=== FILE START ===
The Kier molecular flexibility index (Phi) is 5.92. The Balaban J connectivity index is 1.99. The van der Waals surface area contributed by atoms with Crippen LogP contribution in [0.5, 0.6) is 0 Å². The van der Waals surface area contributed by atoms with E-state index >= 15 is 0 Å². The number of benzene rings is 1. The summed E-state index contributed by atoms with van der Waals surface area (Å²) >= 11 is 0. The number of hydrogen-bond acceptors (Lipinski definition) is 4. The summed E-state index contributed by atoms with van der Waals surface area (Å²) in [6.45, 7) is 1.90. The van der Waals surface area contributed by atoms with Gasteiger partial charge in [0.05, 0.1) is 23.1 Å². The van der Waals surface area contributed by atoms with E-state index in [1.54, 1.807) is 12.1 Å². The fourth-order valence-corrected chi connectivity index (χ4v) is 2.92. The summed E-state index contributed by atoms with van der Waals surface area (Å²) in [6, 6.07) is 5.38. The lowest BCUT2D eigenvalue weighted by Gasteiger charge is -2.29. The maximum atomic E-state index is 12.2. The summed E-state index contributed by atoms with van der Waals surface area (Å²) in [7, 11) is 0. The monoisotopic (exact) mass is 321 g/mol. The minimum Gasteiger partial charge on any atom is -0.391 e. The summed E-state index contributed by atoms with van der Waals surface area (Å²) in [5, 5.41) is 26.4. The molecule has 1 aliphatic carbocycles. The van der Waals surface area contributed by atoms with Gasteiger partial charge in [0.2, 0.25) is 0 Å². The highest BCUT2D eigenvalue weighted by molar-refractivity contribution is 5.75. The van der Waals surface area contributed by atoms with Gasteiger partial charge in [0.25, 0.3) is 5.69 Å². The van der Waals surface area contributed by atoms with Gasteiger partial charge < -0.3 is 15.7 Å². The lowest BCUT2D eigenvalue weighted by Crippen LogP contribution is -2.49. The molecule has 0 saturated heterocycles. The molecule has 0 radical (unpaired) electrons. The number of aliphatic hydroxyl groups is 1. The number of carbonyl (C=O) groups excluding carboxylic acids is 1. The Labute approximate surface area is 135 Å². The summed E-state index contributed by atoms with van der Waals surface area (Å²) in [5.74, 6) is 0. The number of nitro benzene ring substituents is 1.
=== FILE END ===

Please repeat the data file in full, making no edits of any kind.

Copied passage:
The Kier molecular flexibility index (Phi) is 5.92. The Balaban J connectivity index is 1.99. The van der Waals surface area contributed by atoms with Crippen LogP contribution in [0.5, 0.6) is 0 Å². The van der Waals surface area contributed by atoms with E-state index >= 15 is 0 Å². The number of benzene rings is 1. The summed E-state index contributed by atoms with van der Waals surface area (Å²) >= 11 is 0. The number of hydrogen-bond acceptors (Lipinski definition) is 4. The summed E-state index contributed by atoms with van der Waals surface area (Å²) in [6.45, 7) is 1.90. The van der Waals surface area contributed by atoms with Gasteiger partial charge in [0.05, 0.1) is 23.1 Å². The van der Waals surface area contributed by atoms with E-state index in [1.54, 1.807) is 12.1 Å². The fourth-order valence-corrected chi connectivity index (χ4v) is 2.92. The summed E-state index contributed by atoms with van der Waals surface area (Å²) in [6, 6.07) is 5.38. The lowest BCUT2D eigenvalue weighted by Gasteiger charge is -2.29. The maximum atomic E-state index is 12.2. The summed E-state index contributed by atoms with van der Waals surface area (Å²) in [7, 11) is 0. The monoisotopic (exact) mass is 321 g/mol. The minimum Gasteiger partial charge on any atom is -0.391 e. The summed E-state index contributed by atoms with van der Waals surface area (Å²) in [5, 5.41) is 26.4. The molecule has 1 aliphatic carbocycles. The van der Waals surface area contributed by atoms with Gasteiger partial charge in [0.2, 0.25) is 0 Å². The highest BCUT2D eigenvalue weighted by molar-refractivity contribution is 5.75. The van der Waals surface area contributed by atoms with Gasteiger partial charge in [0.25, 0.3) is 5.69 Å². The van der Waals surface area contributed by atoms with Gasteiger partial charge < -0.3 is 15.7 Å². The lowest BCUT2D eigenvalue weighted by Crippen LogP contribution is -2.49. The molecule has 0 saturated heterocycles. The molecule has 0 radical (unpaired) electrons. The number of aliphatic hydroxyl groups is 1. The number of carbonyl (C=O) groups excluding carboxylic acids is 1. The Labute approximate surface area is 135 Å². The summed E-state index contributed by atoms with van der Waals surface area (Å²) in [5.74, 6) is 0. The number of nitro benzene ring substituents is 1.